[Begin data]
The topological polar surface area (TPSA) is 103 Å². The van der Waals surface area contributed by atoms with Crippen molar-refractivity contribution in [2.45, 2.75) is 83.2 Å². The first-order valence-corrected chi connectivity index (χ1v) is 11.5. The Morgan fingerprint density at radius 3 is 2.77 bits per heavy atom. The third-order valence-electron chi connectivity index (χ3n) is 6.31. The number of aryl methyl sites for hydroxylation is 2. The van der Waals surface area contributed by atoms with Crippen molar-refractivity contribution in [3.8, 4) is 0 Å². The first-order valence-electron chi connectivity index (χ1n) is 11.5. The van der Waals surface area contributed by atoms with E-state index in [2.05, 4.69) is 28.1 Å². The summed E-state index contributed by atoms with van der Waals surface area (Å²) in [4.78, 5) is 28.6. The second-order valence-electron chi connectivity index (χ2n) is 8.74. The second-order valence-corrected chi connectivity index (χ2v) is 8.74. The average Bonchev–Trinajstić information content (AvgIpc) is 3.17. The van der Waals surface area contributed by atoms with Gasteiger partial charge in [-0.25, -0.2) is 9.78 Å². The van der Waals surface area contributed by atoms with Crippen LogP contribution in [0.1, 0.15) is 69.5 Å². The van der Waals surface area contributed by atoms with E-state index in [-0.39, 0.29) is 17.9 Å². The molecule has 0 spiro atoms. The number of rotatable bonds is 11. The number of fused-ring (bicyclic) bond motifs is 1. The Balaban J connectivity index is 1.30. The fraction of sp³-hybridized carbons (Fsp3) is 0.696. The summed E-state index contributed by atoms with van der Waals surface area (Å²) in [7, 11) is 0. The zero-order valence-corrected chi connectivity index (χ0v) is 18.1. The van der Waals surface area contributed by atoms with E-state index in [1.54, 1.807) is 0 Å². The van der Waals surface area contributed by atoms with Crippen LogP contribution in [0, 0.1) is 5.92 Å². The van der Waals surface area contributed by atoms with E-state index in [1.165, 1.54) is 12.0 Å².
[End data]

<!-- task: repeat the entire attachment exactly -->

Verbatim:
The topological polar surface area (TPSA) is 103 Å². The van der Waals surface area contributed by atoms with Crippen molar-refractivity contribution in [2.45, 2.75) is 83.2 Å². The first-order valence-corrected chi connectivity index (χ1v) is 11.5. The Morgan fingerprint density at radius 3 is 2.77 bits per heavy atom. The third-order valence-electron chi connectivity index (χ3n) is 6.31. The number of aryl methyl sites for hydroxylation is 2. The van der Waals surface area contributed by atoms with Crippen molar-refractivity contribution in [3.8, 4) is 0 Å². The first-order valence-electron chi connectivity index (χ1n) is 11.5. The van der Waals surface area contributed by atoms with E-state index in [2.05, 4.69) is 28.1 Å². The summed E-state index contributed by atoms with van der Waals surface area (Å²) in [4.78, 5) is 28.6. The second-order valence-electron chi connectivity index (χ2n) is 8.74. The second-order valence-corrected chi connectivity index (χ2v) is 8.74. The average Bonchev–Trinajstić information content (AvgIpc) is 3.17. The van der Waals surface area contributed by atoms with Gasteiger partial charge in [-0.25, -0.2) is 9.78 Å². The van der Waals surface area contributed by atoms with Crippen LogP contribution in [0.1, 0.15) is 69.5 Å². The van der Waals surface area contributed by atoms with E-state index in [-0.39, 0.29) is 17.9 Å². The molecule has 0 spiro atoms. The number of rotatable bonds is 11. The number of fused-ring (bicyclic) bond motifs is 1. The Balaban J connectivity index is 1.30. The fraction of sp³-hybridized carbons (Fsp3) is 0.696. The summed E-state index contributed by atoms with van der Waals surface area (Å²) in [7, 11) is 0. The zero-order valence-corrected chi connectivity index (χ0v) is 18.1. The van der Waals surface area contributed by atoms with E-state index in [1.54, 1.807) is 0 Å². The van der Waals surface area contributed by atoms with Crippen LogP contribution in [0, 0.1) is 5.92 Å². The van der Waals surface area contributed by atoms with E-state index in [1.165, 1.54) is 12.0 Å².